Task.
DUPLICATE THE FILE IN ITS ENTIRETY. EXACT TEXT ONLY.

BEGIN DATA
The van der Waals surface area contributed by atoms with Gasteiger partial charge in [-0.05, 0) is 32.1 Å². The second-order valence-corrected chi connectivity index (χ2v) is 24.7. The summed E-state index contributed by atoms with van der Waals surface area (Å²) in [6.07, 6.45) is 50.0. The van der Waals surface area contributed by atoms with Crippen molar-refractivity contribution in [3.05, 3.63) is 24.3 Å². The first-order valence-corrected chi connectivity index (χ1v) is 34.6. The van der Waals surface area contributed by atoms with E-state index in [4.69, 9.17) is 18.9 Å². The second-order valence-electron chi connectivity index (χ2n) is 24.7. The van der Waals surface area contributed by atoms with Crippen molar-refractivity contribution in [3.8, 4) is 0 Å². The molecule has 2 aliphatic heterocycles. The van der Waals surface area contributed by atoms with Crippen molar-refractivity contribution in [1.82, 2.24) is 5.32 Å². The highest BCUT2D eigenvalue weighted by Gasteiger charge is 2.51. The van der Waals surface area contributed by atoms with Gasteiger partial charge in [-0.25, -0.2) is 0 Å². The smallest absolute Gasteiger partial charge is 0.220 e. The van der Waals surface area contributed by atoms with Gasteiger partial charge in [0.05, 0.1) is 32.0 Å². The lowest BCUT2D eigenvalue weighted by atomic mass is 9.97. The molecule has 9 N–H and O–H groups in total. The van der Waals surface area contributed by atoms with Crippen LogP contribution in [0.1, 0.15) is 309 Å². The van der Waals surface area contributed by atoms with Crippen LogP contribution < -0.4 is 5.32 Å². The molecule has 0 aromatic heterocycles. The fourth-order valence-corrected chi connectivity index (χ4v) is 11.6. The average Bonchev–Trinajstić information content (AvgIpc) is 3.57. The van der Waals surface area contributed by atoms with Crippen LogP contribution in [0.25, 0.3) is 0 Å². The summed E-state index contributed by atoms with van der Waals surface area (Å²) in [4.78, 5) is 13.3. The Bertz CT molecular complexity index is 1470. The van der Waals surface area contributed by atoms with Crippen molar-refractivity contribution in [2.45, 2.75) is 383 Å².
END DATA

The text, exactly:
The van der Waals surface area contributed by atoms with Gasteiger partial charge in [-0.05, 0) is 32.1 Å². The second-order valence-corrected chi connectivity index (χ2v) is 24.7. The summed E-state index contributed by atoms with van der Waals surface area (Å²) in [6.07, 6.45) is 50.0. The van der Waals surface area contributed by atoms with Crippen molar-refractivity contribution in [3.05, 3.63) is 24.3 Å². The first-order valence-corrected chi connectivity index (χ1v) is 34.6. The van der Waals surface area contributed by atoms with E-state index in [4.69, 9.17) is 18.9 Å². The second-order valence-electron chi connectivity index (χ2n) is 24.7. The van der Waals surface area contributed by atoms with Crippen molar-refractivity contribution in [3.8, 4) is 0 Å². The molecule has 2 aliphatic heterocycles. The van der Waals surface area contributed by atoms with Crippen molar-refractivity contribution in [1.82, 2.24) is 5.32 Å². The highest BCUT2D eigenvalue weighted by Gasteiger charge is 2.51. The van der Waals surface area contributed by atoms with Gasteiger partial charge in [-0.25, -0.2) is 0 Å². The smallest absolute Gasteiger partial charge is 0.220 e. The van der Waals surface area contributed by atoms with Gasteiger partial charge in [0.05, 0.1) is 32.0 Å². The lowest BCUT2D eigenvalue weighted by atomic mass is 9.97. The molecule has 9 N–H and O–H groups in total. The van der Waals surface area contributed by atoms with Crippen LogP contribution in [0.1, 0.15) is 309 Å². The van der Waals surface area contributed by atoms with Crippen LogP contribution < -0.4 is 5.32 Å². The molecule has 0 aromatic heterocycles. The fourth-order valence-corrected chi connectivity index (χ4v) is 11.6. The average Bonchev–Trinajstić information content (AvgIpc) is 3.57. The van der Waals surface area contributed by atoms with Crippen LogP contribution in [0.25, 0.3) is 0 Å². The summed E-state index contributed by atoms with van der Waals surface area (Å²) in [4.78, 5) is 13.3. The Bertz CT molecular complexity index is 1470. The van der Waals surface area contributed by atoms with Crippen molar-refractivity contribution in [2.45, 2.75) is 383 Å².